What public policy can do to bolster Boston tech

Institute for Greater Boston
Rappaport Institute for Greater Boston

What can government do to prevent Boston from becoming the next Detroit? The comparison sounds far fetched, yet a new paper from Harvard’s Kennedy School offers the reminder that a city’s entrepreneurial vibrance doesn’t always last forever. Before the Big Three auto makers became the dominant force in the city, Detroit was a bastion of entrepreneurship, too.If Greater Boston is going to continue to thrive economically, it will need to keep producing successful technology startups, argue Harvard authors Ed Glaeser, Steve Poftak, and Kristina Tobio. Citing data that the share of large firms in Boston has risen in recent decades relative to small ones, the paper sets out to examine public policies that can help boost tech entrepreneurship.

Skeptics of government will find cause with some of the paper’s recommendations, including its pessimism around state efforts to directly fund startups. The authors looked at the subsequent success of companies that had received funding from MassDevelopment, a state agency that, among other things, provides loans to technology companies. They then compared those firms’ progress to a similar group of companies that didn’t receive state money, and found little to no difference in success rate. The authors point to the lousy record of government investments in startups more generally, and suggest, at minimum, that the state more rigorously evaluate its efforts. (Two years ago I reported on Massachusetts’ venture capital agencies — distinct from the MassDevelopment program — and came to a more optimistic conclusion.)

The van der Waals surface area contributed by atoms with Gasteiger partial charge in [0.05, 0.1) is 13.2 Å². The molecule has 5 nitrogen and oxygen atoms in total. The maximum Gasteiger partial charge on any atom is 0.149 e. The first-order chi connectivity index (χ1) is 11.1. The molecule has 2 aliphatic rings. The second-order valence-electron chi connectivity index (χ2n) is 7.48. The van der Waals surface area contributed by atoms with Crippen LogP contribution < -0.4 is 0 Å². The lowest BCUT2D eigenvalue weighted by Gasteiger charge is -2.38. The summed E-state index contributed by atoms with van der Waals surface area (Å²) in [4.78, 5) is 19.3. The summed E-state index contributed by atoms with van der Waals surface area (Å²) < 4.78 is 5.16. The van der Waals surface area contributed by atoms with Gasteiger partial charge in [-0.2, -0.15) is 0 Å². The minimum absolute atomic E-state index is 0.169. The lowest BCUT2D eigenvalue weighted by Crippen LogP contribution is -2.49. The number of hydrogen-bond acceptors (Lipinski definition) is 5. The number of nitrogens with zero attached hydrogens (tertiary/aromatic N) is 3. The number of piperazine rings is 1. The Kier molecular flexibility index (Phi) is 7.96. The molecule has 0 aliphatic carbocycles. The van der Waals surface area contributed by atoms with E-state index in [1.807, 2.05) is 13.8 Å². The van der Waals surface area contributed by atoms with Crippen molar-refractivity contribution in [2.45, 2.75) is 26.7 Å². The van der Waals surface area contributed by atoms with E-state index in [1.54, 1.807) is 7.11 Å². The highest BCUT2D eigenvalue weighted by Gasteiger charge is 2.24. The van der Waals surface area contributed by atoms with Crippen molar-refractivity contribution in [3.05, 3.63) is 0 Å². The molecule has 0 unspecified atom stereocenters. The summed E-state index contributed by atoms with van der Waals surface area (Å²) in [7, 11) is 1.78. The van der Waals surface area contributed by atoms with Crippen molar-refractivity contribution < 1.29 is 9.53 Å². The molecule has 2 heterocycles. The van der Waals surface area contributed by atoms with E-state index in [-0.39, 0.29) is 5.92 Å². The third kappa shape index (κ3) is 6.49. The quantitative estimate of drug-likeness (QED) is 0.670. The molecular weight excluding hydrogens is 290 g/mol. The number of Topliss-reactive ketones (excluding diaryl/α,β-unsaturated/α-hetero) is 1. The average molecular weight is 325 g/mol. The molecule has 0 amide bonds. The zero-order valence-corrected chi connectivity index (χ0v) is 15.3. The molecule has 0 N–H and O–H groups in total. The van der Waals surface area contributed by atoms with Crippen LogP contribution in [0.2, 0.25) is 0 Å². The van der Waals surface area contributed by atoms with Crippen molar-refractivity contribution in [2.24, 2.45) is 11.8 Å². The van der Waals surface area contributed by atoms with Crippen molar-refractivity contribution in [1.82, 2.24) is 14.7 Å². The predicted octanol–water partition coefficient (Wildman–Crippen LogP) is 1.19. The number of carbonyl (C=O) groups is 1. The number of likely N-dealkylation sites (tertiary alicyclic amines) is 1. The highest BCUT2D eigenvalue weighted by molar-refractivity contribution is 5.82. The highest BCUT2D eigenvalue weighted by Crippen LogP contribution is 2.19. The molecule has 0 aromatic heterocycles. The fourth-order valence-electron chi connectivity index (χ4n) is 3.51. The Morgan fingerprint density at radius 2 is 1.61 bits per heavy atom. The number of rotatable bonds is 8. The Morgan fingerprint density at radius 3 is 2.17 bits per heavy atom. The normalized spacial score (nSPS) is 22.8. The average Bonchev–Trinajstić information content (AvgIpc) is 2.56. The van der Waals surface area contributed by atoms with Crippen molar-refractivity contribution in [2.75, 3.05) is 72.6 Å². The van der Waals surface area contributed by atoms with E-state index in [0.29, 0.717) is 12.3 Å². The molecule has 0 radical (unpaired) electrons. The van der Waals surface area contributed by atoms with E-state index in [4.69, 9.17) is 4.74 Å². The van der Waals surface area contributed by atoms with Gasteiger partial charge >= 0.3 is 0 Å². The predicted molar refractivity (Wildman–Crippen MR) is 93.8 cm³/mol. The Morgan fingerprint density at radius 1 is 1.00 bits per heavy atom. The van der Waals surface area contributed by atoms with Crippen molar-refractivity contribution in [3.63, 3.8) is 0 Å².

While direct funding of startups remains controversial, the authors point to several other possible policies, including making non-compete clauses illegal, shifting the tax burden from sales and property taxes to corporate profits, and ensuring the provision of fiber optic cable. The paper also notes that anything that improves educational outcomes can only help tech companies, since they tend to employ highly educated workers.

The authors are also cautiously positive about Boston’s growing Innovation District. “Creating a center of small technology firms in the heart of Boston is not guaranteed to succeed,” they write, “but it seems like as sensible a move as a government can make to further the growth of innovative entrepreneurship in the region.”

It doesn’t take a PhD to recognize that the effort to brand a specific Innovation District, begun by Mayor Menino, is a gamble. But what the paper offers is a theoretical backing for why such an initiative might succeed. First is density — dense urban cores excel at facilitating the free exchange of ideas, and as such make excellent homes for technology clusters. Second is the fact that finding attractive real estate is often more challenging for startups than attracting capital.

The effort to attract tech companies to the Seaport helps on both counts.

If the Innovation District remains a gamble, it is one based on solid foundations. Riskier still is the authors’ consideration of a similar tech clustering initiative in one of Greater Boston’s less prosperous neighborhoods. As they write:

The open question about clustering is whether a cluster can be developed in an area without prime waterfront real estate or proximity to a major research university, such as the Dudley Square neighborhood of Roxbury.

The paper suggests that such an initiative in Dudley Square might focus on education technology, since the Boston public school system’s headquarters is nearby. In fact, such an effort is underway, as MIT grad Gilad Rosenzweig is raising money to open a startup workspace in Dudley Square. A similar effort is underway in Dorchester.

The odds that the new projects fail is high, the authors admit, but government does have a valid interest in ensuring that the economic gains from tech and entrepreneurship are broadly shared. As the paper puts it:

The technology sector has not managed to significantly employ the less skilled or reduce social inequities. Ensuring that the benefits from technological innovation flow to the poor, as well as the rich, is one of the great challenges of the 21st century.

Unfortunately, it is a challenge to which there is, so far, no satisfying answer.

Walter Frick is an associate editor at the Harvard Business Review.
Follow Walt on Twitter